<p class = "canvas-atom canvas-text Mb (1
<p class = "canvas-atom canvas-text Mb (1.0em) Mb (0) – sm Mt (0.8em) – sm" type = "text" content = "It's not the fault of & nbsp; Samantha Mewis, scorer of two goals that Thai goalkeeper Sukanya Chor-Charoenying had no business at all in a tournament of this caliber, much like the defense in front of her. " data-response time = "17"> It's not the fault of Samantha Mewis, scorer of two goals, that Thai goalkeeper Sukanya Chor-Charoenying had quite obviously no business in a tournament of this caliber, much like the defense in front of her. 19659002] It's not the fault of Carli Lloyd, Lindsey Horan, Megan Rapinoe or Mallory Pugh – all of whom scored a goal apiece as well – that their opponents had only existed as a program for 20 years, and that it was appearing in only its fourth World Cup game, suffering its third loss and third shutout.
It's not the US national team's fault that it crushed Thailand 13-0
It’s not U.S. Soccer's fault that it plainly invests a great deal more in its women's program than its Thai counterpart does. It might, for that part, not even be the Football Association of Thailand's fault. After all, its women's team is ranked 34th in the world by FIFA, whereas the men are 114th. And that really isn't such a bad performance, considering Thailand's per capita GDP is a more $ 7,600, a fraction of that of the most wealthy countries in this tournament.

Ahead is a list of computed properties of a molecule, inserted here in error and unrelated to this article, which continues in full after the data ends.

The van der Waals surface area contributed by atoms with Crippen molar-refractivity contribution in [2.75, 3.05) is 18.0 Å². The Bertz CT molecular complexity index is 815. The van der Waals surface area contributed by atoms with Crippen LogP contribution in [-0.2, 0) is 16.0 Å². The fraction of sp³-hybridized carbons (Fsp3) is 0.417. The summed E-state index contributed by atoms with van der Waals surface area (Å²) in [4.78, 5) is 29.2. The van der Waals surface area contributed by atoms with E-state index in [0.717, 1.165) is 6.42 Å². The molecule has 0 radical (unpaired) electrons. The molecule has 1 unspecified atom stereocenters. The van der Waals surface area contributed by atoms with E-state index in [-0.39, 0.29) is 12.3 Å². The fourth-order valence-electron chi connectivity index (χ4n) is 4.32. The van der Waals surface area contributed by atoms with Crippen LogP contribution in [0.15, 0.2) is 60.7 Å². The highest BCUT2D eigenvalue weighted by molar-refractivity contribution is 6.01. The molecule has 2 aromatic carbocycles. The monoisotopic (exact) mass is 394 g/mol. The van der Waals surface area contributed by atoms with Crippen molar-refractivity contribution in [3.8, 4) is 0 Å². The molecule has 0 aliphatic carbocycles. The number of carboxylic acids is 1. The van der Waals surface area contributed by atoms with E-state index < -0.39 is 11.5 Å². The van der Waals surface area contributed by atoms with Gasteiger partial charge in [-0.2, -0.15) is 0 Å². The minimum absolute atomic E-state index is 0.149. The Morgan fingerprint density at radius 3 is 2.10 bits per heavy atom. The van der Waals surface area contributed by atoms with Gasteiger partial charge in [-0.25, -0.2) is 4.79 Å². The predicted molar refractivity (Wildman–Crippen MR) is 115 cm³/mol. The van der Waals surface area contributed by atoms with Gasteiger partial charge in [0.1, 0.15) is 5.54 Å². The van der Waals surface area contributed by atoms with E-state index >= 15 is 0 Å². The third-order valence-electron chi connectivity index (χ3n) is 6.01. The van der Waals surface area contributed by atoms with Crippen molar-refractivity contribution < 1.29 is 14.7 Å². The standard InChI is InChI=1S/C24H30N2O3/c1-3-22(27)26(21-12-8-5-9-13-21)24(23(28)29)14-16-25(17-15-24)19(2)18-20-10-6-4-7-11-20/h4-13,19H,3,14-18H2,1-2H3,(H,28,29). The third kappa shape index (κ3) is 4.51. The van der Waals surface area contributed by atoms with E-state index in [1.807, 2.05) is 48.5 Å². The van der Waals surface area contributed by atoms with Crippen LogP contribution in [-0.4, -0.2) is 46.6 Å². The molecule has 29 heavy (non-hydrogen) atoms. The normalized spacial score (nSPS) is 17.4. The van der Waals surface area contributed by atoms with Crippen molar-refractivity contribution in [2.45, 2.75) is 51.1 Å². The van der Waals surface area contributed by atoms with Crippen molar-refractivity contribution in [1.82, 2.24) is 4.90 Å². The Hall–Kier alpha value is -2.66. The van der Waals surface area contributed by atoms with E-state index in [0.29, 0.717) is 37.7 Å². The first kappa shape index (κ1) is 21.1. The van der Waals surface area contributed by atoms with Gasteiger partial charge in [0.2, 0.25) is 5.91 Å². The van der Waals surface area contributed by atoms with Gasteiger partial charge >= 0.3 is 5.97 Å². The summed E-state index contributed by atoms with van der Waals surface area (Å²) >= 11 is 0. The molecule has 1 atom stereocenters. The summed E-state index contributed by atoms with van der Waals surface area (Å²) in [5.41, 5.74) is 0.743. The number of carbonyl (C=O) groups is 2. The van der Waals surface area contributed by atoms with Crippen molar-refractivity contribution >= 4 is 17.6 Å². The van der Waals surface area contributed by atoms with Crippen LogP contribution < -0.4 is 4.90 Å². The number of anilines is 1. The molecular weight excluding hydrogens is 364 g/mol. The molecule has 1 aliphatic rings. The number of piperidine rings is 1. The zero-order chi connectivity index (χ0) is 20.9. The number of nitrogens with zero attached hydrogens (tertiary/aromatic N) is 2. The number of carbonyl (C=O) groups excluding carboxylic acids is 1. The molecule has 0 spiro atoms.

It's, more plausibly, FIFA's fault.  Thailand players react at the end of their 2019 FIFA Women's World Cup loss to the United States. (Getty) ” class=”JsEnabled_Op(0) JsEnabled_Bg(n) Trsdu(.42s) Bgr(nr) Bgz(cv) StretchedBox W(100%) H(100%) ie-7_H(a)” itemprop=”url” style=”background-image:url(https://s.yimg.com/ny/api/res/1.2/X0vq5CyIOS2xQVCGPx730A–~A/YXBwaWQ9aGlnaGxhbmRlcjtzbT0xO3c9ODAw/https://media-mbst-pub-ue1.s3.amazonaws.com/creatr-images/2019-06/3605a270-8cbc-11e9-9f53-d45f0b65085b);” src=”https://s.yimg.com/g/images/spaceball.gif” data-reactid=”26″/>
Thailand players react at the end of their 2019 FIFA Women's World Cup loss to the United States. (Getty)
If somebody must be blamed for what was, to many, a kind of sporting debacle – which neglected to recognize the investment and dedication it took over the course of decades to push the U.S. women's program to the point where they could dominate anybody like this, is just as much worthy of praise and admiration – it's probably the sport's global governing body.
Before he was finally pushed out, long-time FIFA president Sepp Blatter looked to Pat himself on the back for making the Women's World Cup happen and growing it into an ever-larger event. And FIFA continues to hit its own on the emergence of the women's spell and occasionally makes grandiose gestures, just doubling the prize money for the Women's World Cup from 2015 to 2019, never mind that $ 30 million, it's still a pittance compared to the men's $ 791 million pot in 2018.
FIFA gets it all wrong